How to Make Your Own Wine Trivet and Dimensions

A trivet is a small plate you can place under hot objects to protect a table. Wine-cork trivets have been popular for many years, and they offer a unique and useful art project. It doesn't take very many corks, and the trivets are both lovely and functional.

Things You'll Need

  • Approximately 32 wine corks
  • 2-foot x 2-foot sheet of 1/4-inch plywood, poplar or oak
  • 3/4-inch wood trim, 3 feet long
  • Wood glue
  • Saw
  • Wood clamps
  • Wood stain

Instructions

    • 1

      Cut your 4 pieces of wood trim so that the outside edges of the pieces are 8 1/2 inches long. Be sure to cut the pieces on a 45-degree angle to assure the corners will fit together well. The inner edge of the trim should be about 7 inches long (because of the angled cut).

    • 2

      Cut your plywood into an 8 1/2-inch by 8 1/2-inch square.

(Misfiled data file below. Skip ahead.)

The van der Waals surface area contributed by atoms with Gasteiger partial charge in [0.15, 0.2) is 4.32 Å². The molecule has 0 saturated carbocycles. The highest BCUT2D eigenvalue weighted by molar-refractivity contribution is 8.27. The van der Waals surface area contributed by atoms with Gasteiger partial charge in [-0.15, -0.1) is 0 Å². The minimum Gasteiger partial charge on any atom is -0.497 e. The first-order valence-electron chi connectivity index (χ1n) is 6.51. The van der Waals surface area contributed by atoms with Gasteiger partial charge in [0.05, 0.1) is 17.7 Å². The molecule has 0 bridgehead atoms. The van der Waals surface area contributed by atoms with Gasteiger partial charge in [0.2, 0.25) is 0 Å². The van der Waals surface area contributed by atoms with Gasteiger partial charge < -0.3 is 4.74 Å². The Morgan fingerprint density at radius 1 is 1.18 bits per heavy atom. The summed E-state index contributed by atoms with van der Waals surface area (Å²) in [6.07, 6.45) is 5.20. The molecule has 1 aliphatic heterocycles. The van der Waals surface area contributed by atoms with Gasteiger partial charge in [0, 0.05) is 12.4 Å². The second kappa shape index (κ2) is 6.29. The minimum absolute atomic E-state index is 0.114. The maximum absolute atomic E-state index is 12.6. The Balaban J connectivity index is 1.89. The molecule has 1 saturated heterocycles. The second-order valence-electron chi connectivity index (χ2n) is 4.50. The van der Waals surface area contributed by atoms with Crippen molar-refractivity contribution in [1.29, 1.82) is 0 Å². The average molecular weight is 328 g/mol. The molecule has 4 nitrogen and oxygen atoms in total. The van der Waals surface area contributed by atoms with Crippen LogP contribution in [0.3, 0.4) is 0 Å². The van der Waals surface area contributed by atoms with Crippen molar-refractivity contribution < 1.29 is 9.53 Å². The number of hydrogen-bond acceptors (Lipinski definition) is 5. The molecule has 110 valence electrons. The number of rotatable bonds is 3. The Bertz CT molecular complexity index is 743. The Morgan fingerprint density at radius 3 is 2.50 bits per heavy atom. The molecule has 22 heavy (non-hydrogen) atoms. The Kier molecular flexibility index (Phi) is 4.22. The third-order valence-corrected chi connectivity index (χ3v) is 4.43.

• 3

      Glue the 4 pieces of 3/4-inch wood trim onto the plywood square with a strong wood glue. Glue the corners of the trim together (they should fit together seamlessly), and be sure the edges of the trim are flush with the outer edge of the plywood. You may wish to use wood clamps (or perhaps a heavy book) to apply pressure while the glue dries.

    • 4

      Once the glue dries you can stain or paint the trivet, if you wish.

    • 5

      Glue the wine corks to the base with wood glue. Start in the middle of the square and work outward, alternating between up, down and across. Place 2 corks lengthwise and then 2 sideways. This alternating pattern is forgiving and doesn't require the corks be in a straight line. If you follow the given dimensions you should end up with 4 rows of alternating pattern.

    • 6

      Allow the glue to dry completely.

Tips & Warnings

  • Do not use plastic corks. When something hot is placed on the plastic it could melt, thus defeating the purpose of the trivet.
  • Sort your corks thoroughly. Do not use broken corks or extremely stained corks (unless you want a wine-stained trivet).
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References

  • Photo Credit Jupiterimages/Photos.com/Getty Images Thomas Northcut/Photodisc/Getty Images Jupiterimages/BananaStock/Getty Images

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